Mets ace Johan Santana, sidelined all season following shoulder surgery, tossed three innings in a rehab start with Class-A Savannah in a South Atlantic League playoff game. He gave up two hits and an unearned run, with one walk and one strikeout. The left-hander threw 39 pitches, 27 for strikes. Next, the Mets hope Santana recovers well enough to pitch again in five days - either in another minor league playoff game or a simulated or instructional league game. "I'm not looking for results. I'm not looking for velocity," Collins said. "I'm looking to see how he comes out of this tomorrow." ... Barney rejoined the team in time for batting practice. He flew in from Oregon following the birth Wednesday of his daughter, Zoey Jane Leilani. ... RHP Randy Wells (7-4) tries to extend his career-best five-game winning streak when he starts Saturday for Chicago against LHP Chris Capuano (10-12), who is 8-3 against the Cubs.

Javy Baez can do anything defensively, but what's next for him at the plate?

Javy Baez can do anything defensively, but what's next for him at the plate?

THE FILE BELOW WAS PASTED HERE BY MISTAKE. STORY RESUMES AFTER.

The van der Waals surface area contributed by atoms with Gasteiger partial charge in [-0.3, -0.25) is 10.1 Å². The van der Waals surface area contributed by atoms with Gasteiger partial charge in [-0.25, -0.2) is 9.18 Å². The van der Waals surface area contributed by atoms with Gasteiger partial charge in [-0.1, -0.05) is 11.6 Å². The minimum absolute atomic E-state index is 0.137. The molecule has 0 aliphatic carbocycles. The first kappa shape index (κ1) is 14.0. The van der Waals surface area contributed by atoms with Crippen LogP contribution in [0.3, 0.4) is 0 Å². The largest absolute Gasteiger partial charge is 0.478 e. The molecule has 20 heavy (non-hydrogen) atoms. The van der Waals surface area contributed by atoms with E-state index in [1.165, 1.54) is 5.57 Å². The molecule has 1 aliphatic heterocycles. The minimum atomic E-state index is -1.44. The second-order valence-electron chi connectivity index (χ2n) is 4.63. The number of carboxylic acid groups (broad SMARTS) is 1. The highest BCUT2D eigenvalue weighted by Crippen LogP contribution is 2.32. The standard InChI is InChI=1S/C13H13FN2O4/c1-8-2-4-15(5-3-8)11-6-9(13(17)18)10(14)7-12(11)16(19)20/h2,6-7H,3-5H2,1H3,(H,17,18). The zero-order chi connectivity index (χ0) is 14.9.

MESA, Ariz. — You don’t need to spend long searching the highlight reels to figure out why Javy Baez goes by “El Mago.”

Spanish for “The Magician,” that moniker is a fitting one considering what Baez can do with his glove and his arm up the middle of the infield. The king of tags, Baez also dazzles with his throwing arm and his range. He looks like a Gold Glove kind of player when you watch him do these amazing things. And it’s no surprise that in his first media session of the spring, he was talking about winning that award.

“Just to play hard and see what I can do. Obviously, try to be healthy the whole year again. And try to get that Gold Glove that I want because a lot of people know me for my defense,” he said Friday at Cubs camp. “Just try to get a Gold Glove and stay healthy the whole year.”

Those high expectations — in this case, being the best defensive second baseman in the National League — fall in line with everything the rest of the team is saying about their own high expectations. It’s been “World Series or bust” from pretty much everyone over the past couple weeks in Mesa.

Baez might not be all the way there just yet. Joe Maddon talked earlier this week about his reminders that Baez needs to keep focusing on making the easy plays while staying a master of the magnificent.

“What I talked to him about was, when he had to play shortstop, please make the routine play routinely and permit your athleticism to play. Because when the play requires crazinesss, you’re there, you can do that,” Maddon said. “But this straight up ground ball three-hopper to shortstop, come get the ball, play it through and make an accurate throw in a routine manner. Apparently that stuck. Because he told me once he thought in those terms, it really did slow it down for him. And he did do a better job at doing that.”